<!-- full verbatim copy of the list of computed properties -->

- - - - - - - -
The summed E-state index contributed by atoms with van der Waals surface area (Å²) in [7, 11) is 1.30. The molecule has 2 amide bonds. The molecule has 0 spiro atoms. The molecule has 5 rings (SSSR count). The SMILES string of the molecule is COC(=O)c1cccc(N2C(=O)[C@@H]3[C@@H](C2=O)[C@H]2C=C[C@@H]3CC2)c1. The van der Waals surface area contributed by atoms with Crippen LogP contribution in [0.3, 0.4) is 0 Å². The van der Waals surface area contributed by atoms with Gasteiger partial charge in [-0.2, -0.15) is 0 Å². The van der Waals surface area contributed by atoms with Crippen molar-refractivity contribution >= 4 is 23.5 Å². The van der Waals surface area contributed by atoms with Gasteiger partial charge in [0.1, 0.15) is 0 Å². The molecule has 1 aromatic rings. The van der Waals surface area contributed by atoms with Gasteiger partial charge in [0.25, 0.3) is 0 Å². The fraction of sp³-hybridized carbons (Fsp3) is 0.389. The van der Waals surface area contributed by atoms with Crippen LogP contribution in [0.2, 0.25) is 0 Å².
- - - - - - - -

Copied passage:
The summed E-state index contributed by atoms with van der Waals surface area (Å²) in [7, 11) is 1.30. The molecule has 2 amide bonds. The molecule has 0 spiro atoms. The molecule has 5 rings (SSSR count). The SMILES string of the molecule is COC(=O)c1cccc(N2C(=O)[C@@H]3[C@@H](C2=O)[C@H]2C=C[C@@H]3CC2)c1. The van der Waals surface area contributed by atoms with Crippen LogP contribution in [0.3, 0.4) is 0 Å². The van der Waals surface area contributed by atoms with Gasteiger partial charge in [-0.2, -0.15) is 0 Å². The van der Waals surface area contributed by atoms with Crippen molar-refractivity contribution >= 4 is 23.5 Å². The van der Waals surface area contributed by atoms with Gasteiger partial charge in [0.1, 0.15) is 0 Å². The molecule has 1 aromatic rings. The van der Waals surface area contributed by atoms with Gasteiger partial charge in [0.25, 0.3) is 0 Å². The fraction of sp³-hybridized carbons (Fsp3) is 0.389. The van der Waals surface area contributed by atoms with Crippen LogP contribution in [0.2, 0.25) is 0 Å².